Will The Cancun Climate Conference See Progress?
The 2010 United Nations Climate Change Conference will be held in Cancún, Mexico, from 29 November to 10 December 2010. The conference is officially referred to as the 16th session of the Conference of the Parties (COP 16) to the United Nations Framework Convention on Climate Change (UNFCCC) and the 6th session of the Conference of the Parties serving as the meeting of the Parties (CMP 6) to the Kyoto Protocol.
Despite last year’s disappointment at the Copenhagen Climate Conference, the United Nations leadership believes “significant progress is possible” at tomorrow’s 194-nation climate conference in Cancun, Mexico, a top U.N. official recently said.
Negotiators had targeted last year’s climate summit in the Danish capital, attended by some 100 heads of state or government, for agreement on mandatory reductions in global warming gases by dozens of countries. But the talks were a no go – they only managed to agree to the “Copenhagen Accord,” a nonbinding political agreement with pledges of voluntary reductions that generally endorse the continuation of the Kyoto Protocol.
A disagreement between the United States and China has stalled progress on this central element of any global climate deal. For the past 13 years, the U.S. has refused to join the rest of the industrialized world in the Kyoto Protocol, a binding pact to curb fossil-fuel emissions by modest amounts, due to expire in 2012. More recently, as China, India and other emerging economies exempted from the 1997 Kyoto pact have sharply increased emissions, they have rejected calls by the U.S. and others to commit by treaty to restraints.
Human-caused climate change is happening, ..It is happening faster than anyone predicted even a few years ago, and therefore we need to remind ourselves and negotiators need to remind themselves that the longer we delay, the more we will pay, both in terms of lives and in terms of money.
– Robert Orr, a top UN official
Significant progress has been identified as possible in three key areas:
1. Establish a multibillion-dollar fund to aid poorer countries to adapt to climate change and to install clean energy sources.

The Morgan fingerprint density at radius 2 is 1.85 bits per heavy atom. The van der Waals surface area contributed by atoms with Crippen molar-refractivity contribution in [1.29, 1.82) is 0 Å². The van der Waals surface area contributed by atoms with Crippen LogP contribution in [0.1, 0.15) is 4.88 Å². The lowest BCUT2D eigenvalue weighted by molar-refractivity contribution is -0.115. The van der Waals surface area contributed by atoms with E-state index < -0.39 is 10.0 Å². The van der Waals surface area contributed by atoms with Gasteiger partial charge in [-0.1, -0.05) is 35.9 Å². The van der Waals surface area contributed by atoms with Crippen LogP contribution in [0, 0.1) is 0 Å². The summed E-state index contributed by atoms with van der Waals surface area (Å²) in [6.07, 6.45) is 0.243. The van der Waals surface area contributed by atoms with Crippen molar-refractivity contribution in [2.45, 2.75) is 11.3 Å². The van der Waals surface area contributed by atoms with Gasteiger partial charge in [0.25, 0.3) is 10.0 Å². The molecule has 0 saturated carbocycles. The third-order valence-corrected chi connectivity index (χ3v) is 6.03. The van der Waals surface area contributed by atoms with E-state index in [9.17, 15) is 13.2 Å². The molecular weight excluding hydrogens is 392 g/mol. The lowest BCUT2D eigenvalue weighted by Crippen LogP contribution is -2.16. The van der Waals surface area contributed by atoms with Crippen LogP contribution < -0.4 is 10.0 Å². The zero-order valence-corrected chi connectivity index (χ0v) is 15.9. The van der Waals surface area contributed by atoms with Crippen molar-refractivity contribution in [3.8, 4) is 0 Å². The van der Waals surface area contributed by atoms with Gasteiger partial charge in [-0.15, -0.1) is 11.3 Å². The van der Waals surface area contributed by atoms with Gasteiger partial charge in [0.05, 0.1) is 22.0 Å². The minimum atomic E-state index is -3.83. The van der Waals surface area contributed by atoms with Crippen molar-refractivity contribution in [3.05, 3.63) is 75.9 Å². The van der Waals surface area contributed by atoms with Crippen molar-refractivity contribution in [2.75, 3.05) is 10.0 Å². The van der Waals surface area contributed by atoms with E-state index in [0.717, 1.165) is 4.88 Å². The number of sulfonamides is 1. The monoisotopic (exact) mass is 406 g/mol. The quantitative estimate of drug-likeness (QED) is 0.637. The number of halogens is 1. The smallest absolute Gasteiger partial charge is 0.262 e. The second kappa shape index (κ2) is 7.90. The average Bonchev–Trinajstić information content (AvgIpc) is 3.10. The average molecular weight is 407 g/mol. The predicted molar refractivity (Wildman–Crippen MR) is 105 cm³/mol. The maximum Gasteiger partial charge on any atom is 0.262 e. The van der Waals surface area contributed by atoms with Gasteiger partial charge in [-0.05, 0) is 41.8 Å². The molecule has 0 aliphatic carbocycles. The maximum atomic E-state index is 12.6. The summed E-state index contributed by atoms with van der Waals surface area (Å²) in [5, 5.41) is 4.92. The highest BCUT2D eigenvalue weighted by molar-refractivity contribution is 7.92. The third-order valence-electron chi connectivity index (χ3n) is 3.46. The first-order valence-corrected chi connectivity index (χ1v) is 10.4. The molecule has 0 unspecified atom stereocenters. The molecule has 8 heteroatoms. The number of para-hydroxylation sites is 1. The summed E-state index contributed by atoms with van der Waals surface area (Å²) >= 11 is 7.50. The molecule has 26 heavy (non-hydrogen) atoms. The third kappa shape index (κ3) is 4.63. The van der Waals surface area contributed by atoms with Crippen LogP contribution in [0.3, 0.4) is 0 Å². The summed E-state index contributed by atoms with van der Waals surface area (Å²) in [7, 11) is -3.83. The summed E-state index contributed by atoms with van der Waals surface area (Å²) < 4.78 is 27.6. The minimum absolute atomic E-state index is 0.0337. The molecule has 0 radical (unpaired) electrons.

2. Agree on more elements of a complex plan to pay developing countries to protect their forests.
3. Make it easier for poorer nations to obtain patented technologies from the industrialized world for clean energy and climate adaptation.
The Intergovernmental Panel on Climate Change, a U.N. scientific network, projects that temperatures will rise this century by up to 6.4 degrees Celsius (11.5 degrees Fahrenheit), depending on whether and how much emissions are rolled back of carbon dioxide and other industrial, transportation and agricultural gases that are warming the atmosphere also known as greenhouse gases (GHG).
In one example of accelerating impacts, researchers report that the world’s warming oceans are rising at twice the 20th century’s average rate, expanding from the heat and the runoff of melting land ice and threatening low-lying islands states and eventually coastlines everywhere.
The United States has pledged to an emissions reduction target of 17% by 2020 with other countries engaging in significant reduction goals as well. Brazil has pledges at least 36%, China has pledges 40-45%, Mexico pledged 30%, and Japan has pledged 25%.
Some of criticisms of the Copenhagen Accord were that it was not legally binding, therefore, not strong enough to induce countries to actually reducing emissions. Other concerns were financial in nature as well as technological. Most agree the accord was loosely worded and weak.
Many environmentalists will be watching the Cancun Climate Conference closely to see if more progress will be made compared to last year. More on this as the conference commences…
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